Perhaps you’ve heard this before, and think your mix is good but aren’t sure. To test if bonsai in a pot with at least one hole is well draining, first water it thoroughly until the mix and the pot have absorbed their fill. Wait for excess water to drain. Then, simply put the tree on a surface you can see the water come out of, and pour water in. The excess water should run through within seconds.
What is bonsai soil made of?
When you get into the question of what to pot in the most fundamental concept is organic vs. inorganic components. Basically, organic components such as moss or bark are decomposing plant matter. Inorganic components, such as clay or lava rock, aren’t.
There is no right answer as to what ratio of organic vs. inorganic components to pot in. Different people prefer different balances and different components to make up those mixes. There is no right answer, just personal preference. Most mixers will have some of each, but it is now generally the case that a larger percentage is allocated to inorganic substances. Also consider that the more organic components in the mix the more water will be retained. Each bonsai tree must be watered according to its soil mix.
Bonsai soil components are like small pebbles rather than dirt, to allow for the aeration and drainage we discussed above. That’s why you may see bonsai soil or growing mixes to look like a bunch of really small pebble bits rather than like dirt. Know though when mixing your own that it’s also true that the size of the soil may correlate to the size of the bonsai. Getting into bonsai, larger trees can take three or four people to lift and be quite large, and there are also small miniature bonsai you can put in your palm. Smaller components are more appropriate for smaller trees and larger components for larger trees. Most bonsai specimens hover around the middle though.
SOME POPULAR COMPONENTS ARE
ORGANIC – organic materials retain water, but also can help hold together loose inorganic components. Organic materials can add help bind and bulk up a mix. Remember that organic components will eventually break down in time and make the mix more compact. The higher the percentage of organic components in the soil mix, the more you have to watch for the soil getting too hard.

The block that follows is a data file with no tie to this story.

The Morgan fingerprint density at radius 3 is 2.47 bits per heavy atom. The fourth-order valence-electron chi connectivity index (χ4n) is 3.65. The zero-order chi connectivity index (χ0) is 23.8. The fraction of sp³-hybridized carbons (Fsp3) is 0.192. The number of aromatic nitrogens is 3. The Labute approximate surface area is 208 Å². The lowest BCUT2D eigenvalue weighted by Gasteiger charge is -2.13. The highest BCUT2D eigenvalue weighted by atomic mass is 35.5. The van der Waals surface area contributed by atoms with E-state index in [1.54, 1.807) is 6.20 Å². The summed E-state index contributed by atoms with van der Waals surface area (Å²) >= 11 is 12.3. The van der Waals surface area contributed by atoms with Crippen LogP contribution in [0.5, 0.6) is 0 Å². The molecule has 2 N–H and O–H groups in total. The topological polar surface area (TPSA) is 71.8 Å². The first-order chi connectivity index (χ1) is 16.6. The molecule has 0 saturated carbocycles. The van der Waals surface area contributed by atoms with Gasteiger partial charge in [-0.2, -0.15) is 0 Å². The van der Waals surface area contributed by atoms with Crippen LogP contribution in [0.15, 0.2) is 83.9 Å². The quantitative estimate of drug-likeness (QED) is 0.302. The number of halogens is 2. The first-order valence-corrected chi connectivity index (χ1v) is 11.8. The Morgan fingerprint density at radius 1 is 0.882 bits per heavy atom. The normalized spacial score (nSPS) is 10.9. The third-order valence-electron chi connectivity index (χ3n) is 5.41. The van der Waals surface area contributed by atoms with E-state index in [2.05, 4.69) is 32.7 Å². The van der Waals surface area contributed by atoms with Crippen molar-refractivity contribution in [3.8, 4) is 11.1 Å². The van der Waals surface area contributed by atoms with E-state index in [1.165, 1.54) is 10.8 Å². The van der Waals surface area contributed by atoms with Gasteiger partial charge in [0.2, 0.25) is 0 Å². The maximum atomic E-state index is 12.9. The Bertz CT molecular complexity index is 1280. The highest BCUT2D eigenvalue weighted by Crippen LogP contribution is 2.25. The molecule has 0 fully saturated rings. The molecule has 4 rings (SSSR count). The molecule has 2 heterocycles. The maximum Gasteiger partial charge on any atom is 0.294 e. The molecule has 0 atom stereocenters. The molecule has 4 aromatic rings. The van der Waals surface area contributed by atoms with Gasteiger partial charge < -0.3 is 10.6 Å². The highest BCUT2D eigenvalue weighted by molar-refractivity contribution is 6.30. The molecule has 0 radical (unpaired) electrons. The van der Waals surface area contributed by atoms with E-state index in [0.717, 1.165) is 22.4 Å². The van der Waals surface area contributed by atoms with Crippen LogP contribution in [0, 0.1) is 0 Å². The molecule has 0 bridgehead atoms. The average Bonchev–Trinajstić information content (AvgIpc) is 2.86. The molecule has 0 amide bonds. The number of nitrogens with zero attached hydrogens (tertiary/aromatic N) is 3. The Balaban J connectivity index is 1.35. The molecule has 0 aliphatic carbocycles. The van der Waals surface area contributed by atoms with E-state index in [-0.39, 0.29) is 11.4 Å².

• Bark – frequently pine bark, but other types can be used.
• Peat – peat is partially decayed plant matter. This happens naturally in boggy wet conditions. Peat moss is commonly used. Peat moss adds acidity as well to your soil mix.
• Leaf-litter or compost – partially decayed leaves, park, and dead plant matter, or other organic matter.
• Potting soil – here’s where you scratch your head and say, but they said to not plant in potting soil. Ah, but some people do use potting soil as part of their mix. Some disagree and won’t use it. Regardless of if you use it or not, know that it retains the most water and adjust your watering of any trees you plant it in accordingly.
INORGANIC – do not retain much water. Excess water simply immediately drains away. Think of the pebbles in the cup analogy. After they get wet, the rest of the water just runs off of them. If you tend to overwater your bonsai trees than this is the stuff for you.
• Akadama is baked clay made in Japan especially for use on bonsai. Akadama clay is perhaps one of the most popular soil choices and when discussing clay bonsai mix components it’s sure to be listed first. Be forewarned though it is inorganic, Akadama breaks down into yellowish muddy goo within a year or two, requiring you to repot.
• Turface is a fired clay product. Fired clays are similar to Akadama, but do not break down as quickly. Turface was designed for use under golf courses and baseball fields to help aerate the grass.
• Several other fired clays are produced in the US, ask at your local store or bonsai club and you may find other fired clay soil mix products. Some bonsai lovers have even use kitty litter. We are talking about actual, literal, kitty litter. This is not a nickname for another product.
• Diatomaceous earth – this material was designed for use in auto shops or similar applications to soak up soil spills for easier clean up. For bonsai it also soaks up water without breaking down.
• Lava rock – the same as the larger pieces used as mulch for flowerbeds, but smaller. Lava rock is indeed rock from hardened molten lava from volcanic sites.
• Pumice – the same as the stones for your feet in the shower, but smaller. Pumice is a particular kind of lava rock that cooled capturing bubbles within it. It’s volcanic glass.
• Perlite – perlite is kind of twice baked. Whereas pumice was bubbly lava that cooled fast. Perlite it isn’t until after the lava has all cooled that we humans come back and harvest it and heat it. At a certain temperature the volcanic glass cracks and forms white round balls. You may have seen these before used in potting soil mixes as little white foam looking balls. They’re there to improve oxygen circulation and lighten the potting mix.